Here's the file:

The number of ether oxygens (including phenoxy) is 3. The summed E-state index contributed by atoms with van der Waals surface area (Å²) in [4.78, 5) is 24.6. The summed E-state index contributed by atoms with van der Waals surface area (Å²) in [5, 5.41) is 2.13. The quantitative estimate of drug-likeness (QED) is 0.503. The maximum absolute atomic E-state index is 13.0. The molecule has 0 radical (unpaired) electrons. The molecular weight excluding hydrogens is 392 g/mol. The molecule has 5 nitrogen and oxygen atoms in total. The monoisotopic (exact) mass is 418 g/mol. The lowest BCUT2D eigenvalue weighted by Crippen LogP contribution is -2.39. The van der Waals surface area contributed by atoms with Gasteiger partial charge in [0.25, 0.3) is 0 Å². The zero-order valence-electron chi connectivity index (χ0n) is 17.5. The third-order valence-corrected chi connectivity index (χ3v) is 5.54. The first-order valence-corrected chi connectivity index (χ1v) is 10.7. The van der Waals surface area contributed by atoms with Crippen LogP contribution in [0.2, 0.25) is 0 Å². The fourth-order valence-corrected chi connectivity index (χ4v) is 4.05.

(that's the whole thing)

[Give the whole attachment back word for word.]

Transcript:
The number of ether oxygens (including phenoxy) is 3. The summed E-state index contributed by atoms with van der Waals surface area (Å²) in [4.78, 5) is 24.6. The summed E-state index contributed by atoms with van der Waals surface area (Å²) in [5, 5.41) is 2.13. The quantitative estimate of drug-likeness (QED) is 0.503. The maximum absolute atomic E-state index is 13.0. The molecule has 0 radical (unpaired) electrons. The molecular weight excluding hydrogens is 392 g/mol. The molecule has 5 nitrogen and oxygen atoms in total. The monoisotopic (exact) mass is 418 g/mol. The lowest BCUT2D eigenvalue weighted by Crippen LogP contribution is -2.39. The van der Waals surface area contributed by atoms with Gasteiger partial charge in [0.25, 0.3) is 0 Å². The zero-order valence-electron chi connectivity index (χ0n) is 17.5. The third-order valence-corrected chi connectivity index (χ3v) is 5.54. The first-order valence-corrected chi connectivity index (χ1v) is 10.7. The van der Waals surface area contributed by atoms with Crippen LogP contribution in [0.2, 0.25) is 0 Å². The fourth-order valence-corrected chi connectivity index (χ4v) is 4.05.